Children are seen as a group where medication use is low and hence a potential group for increased use (sales) of medications.

Two crazy ideas have been floated in different parts of the world. In the USA the latest idea is for cholesterol level screening in children. No doubt this will be presented as being about preventative health and early intervention of risk factors. In reality it is an opportunity to place children on statin medication hence opening up a brand new market just as patents expire.

There are major problems with this idea.


Firstly cholesterol is part of every cell in the body and is particularly prevalent in the brain. As children grow their bodies need the building blocks to do so. Removing one like cholesterol will have unexpected consequences in the medium and long term.

Of course those in “authority” will say it is safe. Yet no trials have been done in children and even if some were done it would be over a short space of time to assess how the drugs lower cholesterol. It will not (and can not) look at the effect on brain development and what this will mean for the child growing up and as an adult.

And of course, even if some children have elevated levels of cholesterol (and this will be a minor issue compared to the real ones), this will be occurring in a setting of bad eating patterns, obesity and probably lack of exercise. Hence a much better use of health dollars would be in providing better funding to schools to provide healthier lunches, as has been promoted by Jamie Oliver. Another option is providing trainers in parks to supervise exercise classes.

In other words do something about the cause rather than medicate the symptoms.

The other crazy idea has come in my own back yard. Health “experts” in Perth have suggested screening two year olds (that’s right 2 year olds) for signs of depression! Australian Association of Infant Mental Health president Lynn Priddis told the Sunday Times “Infant mental health can prevent future social and emotional mental health problems… and relationship failures”.

Really? And how will we do this? By analyzing baby behaviors, such as crying, (or not) and not looking people in the eye. According to a (self serving) paper 11% of two year olds have “significant” behavioral problems rising to 20% by age five.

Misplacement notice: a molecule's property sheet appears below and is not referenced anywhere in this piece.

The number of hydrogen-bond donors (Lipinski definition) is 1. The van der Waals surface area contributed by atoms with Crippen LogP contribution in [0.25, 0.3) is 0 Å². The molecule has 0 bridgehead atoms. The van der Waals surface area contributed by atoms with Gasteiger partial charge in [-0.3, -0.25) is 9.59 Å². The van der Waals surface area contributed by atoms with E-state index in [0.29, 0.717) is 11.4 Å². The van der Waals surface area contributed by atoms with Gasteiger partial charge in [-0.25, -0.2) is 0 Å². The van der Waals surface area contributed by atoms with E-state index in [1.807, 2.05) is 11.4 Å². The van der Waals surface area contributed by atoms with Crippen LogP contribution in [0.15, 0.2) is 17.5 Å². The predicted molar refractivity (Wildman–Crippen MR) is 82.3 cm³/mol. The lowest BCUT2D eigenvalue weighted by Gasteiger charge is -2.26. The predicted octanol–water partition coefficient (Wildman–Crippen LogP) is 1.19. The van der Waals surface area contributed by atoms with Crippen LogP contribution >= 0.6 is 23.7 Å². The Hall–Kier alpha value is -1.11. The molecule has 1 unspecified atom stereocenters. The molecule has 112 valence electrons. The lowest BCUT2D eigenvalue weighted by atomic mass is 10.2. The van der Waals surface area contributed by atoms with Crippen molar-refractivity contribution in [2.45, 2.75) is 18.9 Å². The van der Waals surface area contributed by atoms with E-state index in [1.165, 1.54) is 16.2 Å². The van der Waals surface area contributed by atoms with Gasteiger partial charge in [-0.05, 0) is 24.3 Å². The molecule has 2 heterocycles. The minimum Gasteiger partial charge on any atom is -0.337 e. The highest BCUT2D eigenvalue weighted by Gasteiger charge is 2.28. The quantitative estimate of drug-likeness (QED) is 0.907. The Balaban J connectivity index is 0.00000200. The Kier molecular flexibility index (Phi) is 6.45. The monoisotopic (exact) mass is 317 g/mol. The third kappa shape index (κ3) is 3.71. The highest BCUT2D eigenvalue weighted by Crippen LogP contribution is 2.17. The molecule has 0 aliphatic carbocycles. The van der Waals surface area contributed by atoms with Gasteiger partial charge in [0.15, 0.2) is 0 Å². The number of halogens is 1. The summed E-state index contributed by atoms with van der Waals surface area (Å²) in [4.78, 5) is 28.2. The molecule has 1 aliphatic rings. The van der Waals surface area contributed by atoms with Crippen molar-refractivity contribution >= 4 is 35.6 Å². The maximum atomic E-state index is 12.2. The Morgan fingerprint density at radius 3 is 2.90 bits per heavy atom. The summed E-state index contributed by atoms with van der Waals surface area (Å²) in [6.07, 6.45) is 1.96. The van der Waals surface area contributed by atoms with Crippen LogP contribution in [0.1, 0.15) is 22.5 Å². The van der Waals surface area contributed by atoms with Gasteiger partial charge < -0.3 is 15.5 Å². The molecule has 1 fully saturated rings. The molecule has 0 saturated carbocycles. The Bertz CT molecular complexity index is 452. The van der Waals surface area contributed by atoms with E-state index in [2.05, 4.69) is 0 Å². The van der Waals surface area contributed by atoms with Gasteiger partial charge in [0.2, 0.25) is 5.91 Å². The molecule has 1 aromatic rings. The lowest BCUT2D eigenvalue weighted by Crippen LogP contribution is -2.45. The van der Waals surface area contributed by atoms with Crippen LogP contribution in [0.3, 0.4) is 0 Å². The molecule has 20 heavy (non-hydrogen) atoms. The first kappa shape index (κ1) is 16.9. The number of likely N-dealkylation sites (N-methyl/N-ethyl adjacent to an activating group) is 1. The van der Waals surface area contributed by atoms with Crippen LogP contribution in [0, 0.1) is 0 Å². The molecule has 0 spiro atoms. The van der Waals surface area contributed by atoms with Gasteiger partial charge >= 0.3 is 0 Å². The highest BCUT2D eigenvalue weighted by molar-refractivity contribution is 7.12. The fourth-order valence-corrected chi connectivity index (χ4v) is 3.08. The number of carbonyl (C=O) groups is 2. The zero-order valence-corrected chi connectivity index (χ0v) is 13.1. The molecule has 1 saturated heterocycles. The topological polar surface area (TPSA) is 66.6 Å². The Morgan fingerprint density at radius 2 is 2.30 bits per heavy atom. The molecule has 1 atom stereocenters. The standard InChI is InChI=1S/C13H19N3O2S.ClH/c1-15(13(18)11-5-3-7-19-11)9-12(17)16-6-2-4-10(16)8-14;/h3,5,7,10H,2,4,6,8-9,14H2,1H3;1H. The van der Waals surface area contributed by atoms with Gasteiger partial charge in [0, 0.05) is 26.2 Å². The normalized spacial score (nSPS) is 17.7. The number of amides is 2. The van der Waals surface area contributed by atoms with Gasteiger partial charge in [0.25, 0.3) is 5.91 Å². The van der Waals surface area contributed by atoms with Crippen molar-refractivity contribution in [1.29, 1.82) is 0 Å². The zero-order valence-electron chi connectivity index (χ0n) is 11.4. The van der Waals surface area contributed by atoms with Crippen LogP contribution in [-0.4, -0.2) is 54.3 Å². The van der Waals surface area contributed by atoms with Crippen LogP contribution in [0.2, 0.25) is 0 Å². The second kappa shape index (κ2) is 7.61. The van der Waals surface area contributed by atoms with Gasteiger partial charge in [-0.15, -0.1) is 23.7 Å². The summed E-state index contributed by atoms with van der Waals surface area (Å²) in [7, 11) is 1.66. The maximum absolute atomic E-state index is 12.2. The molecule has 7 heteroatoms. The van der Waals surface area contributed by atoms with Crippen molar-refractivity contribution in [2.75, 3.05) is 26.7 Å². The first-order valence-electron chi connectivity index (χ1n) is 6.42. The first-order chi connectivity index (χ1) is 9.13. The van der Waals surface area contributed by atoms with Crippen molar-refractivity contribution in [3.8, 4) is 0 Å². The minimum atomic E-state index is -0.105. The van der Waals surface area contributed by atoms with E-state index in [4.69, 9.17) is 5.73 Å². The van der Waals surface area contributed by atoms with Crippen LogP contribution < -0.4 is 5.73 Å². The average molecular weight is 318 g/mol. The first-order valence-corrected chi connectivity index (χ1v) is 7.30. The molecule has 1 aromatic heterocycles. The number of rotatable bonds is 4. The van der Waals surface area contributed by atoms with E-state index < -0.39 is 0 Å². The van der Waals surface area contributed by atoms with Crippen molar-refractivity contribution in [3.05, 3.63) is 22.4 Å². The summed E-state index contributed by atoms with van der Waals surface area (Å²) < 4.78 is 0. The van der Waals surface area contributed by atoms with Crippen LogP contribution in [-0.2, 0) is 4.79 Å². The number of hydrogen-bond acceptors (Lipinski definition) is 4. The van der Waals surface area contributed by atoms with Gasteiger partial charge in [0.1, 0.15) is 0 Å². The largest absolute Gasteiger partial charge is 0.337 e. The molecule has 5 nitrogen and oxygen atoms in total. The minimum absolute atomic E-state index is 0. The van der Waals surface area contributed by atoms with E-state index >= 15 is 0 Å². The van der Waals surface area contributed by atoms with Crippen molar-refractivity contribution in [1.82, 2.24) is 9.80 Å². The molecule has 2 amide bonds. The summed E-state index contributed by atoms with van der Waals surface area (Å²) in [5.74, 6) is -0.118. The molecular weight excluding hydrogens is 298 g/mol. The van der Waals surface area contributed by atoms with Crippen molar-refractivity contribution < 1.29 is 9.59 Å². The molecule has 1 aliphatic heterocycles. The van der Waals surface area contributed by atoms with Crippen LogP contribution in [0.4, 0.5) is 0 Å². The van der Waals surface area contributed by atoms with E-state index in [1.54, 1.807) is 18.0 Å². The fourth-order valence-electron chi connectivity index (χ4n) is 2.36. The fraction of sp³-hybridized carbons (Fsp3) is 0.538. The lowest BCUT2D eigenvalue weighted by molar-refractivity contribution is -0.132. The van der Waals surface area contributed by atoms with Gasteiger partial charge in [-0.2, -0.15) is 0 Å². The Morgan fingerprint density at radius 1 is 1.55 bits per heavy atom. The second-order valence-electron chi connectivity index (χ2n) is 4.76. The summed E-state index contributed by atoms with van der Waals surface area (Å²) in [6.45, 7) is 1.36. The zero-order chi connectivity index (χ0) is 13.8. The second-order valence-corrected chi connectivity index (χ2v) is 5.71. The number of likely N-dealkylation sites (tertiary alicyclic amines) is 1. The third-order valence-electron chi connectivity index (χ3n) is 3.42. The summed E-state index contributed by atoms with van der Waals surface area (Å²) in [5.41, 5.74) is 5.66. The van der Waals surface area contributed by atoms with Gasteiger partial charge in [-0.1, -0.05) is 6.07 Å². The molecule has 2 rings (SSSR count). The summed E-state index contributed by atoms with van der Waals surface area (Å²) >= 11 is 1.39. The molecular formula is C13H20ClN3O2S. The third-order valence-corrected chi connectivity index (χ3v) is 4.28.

These people obviously have not had children. Tantrums (behavioral problems) affect 100% of two year olds. They also have a misplaced sense of their own importance and capability. To believe that they can interpret baby behavior and place this in the context of adult conditions like depression and anxiety show how easy it is for people to both believe their own publicity but also detach from the real world into some academic fairly land.

Presumably the solution to these “problems” will be some form of medication. If this story had appeared on April 1st, it could be written off as a joke. Unfortunately (and I hope I am wrong) these people are serious. The notion of “early intervention” is all the rage and has been pushed by prominent psychiatrists like Patrick McGorry.  However ,even he has now backed away from using psychotropic medications in ‘at risk” teenagers.

Given the latest court ruling on one drug (Risperdal) we should be wary at any age.

I will be blunt. This notion of screening infants and children for “mental illness” is misplaced and dangerous. It seeks to look at all human behavior through a medical disease model. No longer is there a spectrum of normality. It also ignores the context of a child’s behaviour in relation to their life and assumes everything must have a medical causation. Most “mental health” problems in children are due to social or emotional, not medical reasons.

According to advocates of screening and intervention you either have “normal” behavior or a mental health illness. No doubt characters like Tom Sawyer and Huck Finn had mental health illnesses as do most musicians, to name a few. In the eyes of the early interventionists they need pills. The notion of a variety of behaviors is anathema.

Labeling children is bad at the best of times. Labeling them so that self appointed “experts” can save them from all sorts of future problems by intervention at age two would be laughable except there is a risk it may be taken seriously.